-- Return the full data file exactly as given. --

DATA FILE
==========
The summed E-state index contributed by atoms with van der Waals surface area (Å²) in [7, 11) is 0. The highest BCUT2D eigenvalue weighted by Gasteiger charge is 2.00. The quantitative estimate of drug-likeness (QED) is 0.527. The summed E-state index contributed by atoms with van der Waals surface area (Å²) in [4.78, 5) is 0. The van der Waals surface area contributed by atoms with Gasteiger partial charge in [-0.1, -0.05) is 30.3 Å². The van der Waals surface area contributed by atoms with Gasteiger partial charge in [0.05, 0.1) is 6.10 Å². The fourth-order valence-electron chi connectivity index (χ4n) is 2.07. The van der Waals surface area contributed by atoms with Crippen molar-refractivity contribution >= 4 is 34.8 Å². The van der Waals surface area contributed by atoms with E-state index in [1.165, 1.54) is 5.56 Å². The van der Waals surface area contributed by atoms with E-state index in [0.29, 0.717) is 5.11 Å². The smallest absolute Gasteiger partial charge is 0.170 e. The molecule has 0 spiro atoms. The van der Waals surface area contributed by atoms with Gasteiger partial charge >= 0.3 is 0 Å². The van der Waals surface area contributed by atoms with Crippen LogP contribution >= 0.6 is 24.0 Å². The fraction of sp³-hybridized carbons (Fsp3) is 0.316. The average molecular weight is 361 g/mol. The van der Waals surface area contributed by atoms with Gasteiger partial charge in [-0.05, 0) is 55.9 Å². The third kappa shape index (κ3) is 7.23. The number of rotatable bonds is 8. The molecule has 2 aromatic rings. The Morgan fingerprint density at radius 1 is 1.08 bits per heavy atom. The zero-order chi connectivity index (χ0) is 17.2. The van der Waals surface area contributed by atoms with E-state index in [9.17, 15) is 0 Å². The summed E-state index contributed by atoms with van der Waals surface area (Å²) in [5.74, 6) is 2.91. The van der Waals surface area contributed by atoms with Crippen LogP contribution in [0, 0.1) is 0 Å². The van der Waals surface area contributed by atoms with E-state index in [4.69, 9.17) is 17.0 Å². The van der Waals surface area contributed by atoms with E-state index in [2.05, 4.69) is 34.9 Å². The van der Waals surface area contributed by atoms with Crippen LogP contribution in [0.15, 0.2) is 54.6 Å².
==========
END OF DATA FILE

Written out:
The summed E-state index contributed by atoms with van der Waals surface area (Å²) in [7, 11) is 0. The highest BCUT2D eigenvalue weighted by Gasteiger charge is 2.00. The quantitative estimate of drug-likeness (QED) is 0.527. The summed E-state index contributed by atoms with van der Waals surface area (Å²) in [4.78, 5) is 0. The van der Waals surface area contributed by atoms with Gasteiger partial charge in [-0.1, -0.05) is 30.3 Å². The van der Waals surface area contributed by atoms with Gasteiger partial charge in [0.05, 0.1) is 6.10 Å². The fourth-order valence-electron chi connectivity index (χ4n) is 2.07. The van der Waals surface area contributed by atoms with Crippen molar-refractivity contribution >= 4 is 34.8 Å². The van der Waals surface area contributed by atoms with E-state index in [1.165, 1.54) is 5.56 Å². The van der Waals surface area contributed by atoms with E-state index in [0.29, 0.717) is 5.11 Å². The smallest absolute Gasteiger partial charge is 0.170 e. The molecule has 0 spiro atoms. The van der Waals surface area contributed by atoms with Gasteiger partial charge >= 0.3 is 0 Å². The van der Waals surface area contributed by atoms with Crippen LogP contribution >= 0.6 is 24.0 Å². The fraction of sp³-hybridized carbons (Fsp3) is 0.316. The average molecular weight is 361 g/mol. The van der Waals surface area contributed by atoms with Gasteiger partial charge in [-0.05, 0) is 55.9 Å². The third kappa shape index (κ3) is 7.23. The number of rotatable bonds is 8. The molecule has 2 aromatic rings. The Morgan fingerprint density at radius 1 is 1.08 bits per heavy atom. The zero-order chi connectivity index (χ0) is 17.2. The van der Waals surface area contributed by atoms with E-state index in [9.17, 15) is 0 Å². The summed E-state index contributed by atoms with van der Waals surface area (Å²) in [5.74, 6) is 2.91. The van der Waals surface area contributed by atoms with Crippen LogP contribution in [0, 0.1) is 0 Å². The van der Waals surface area contributed by atoms with E-state index in [4.69, 9.17) is 17.0 Å². The van der Waals surface area contributed by atoms with E-state index in [2.05, 4.69) is 34.9 Å². The van der Waals surface area contributed by atoms with Crippen LogP contribution in [0.15, 0.2) is 54.6 Å².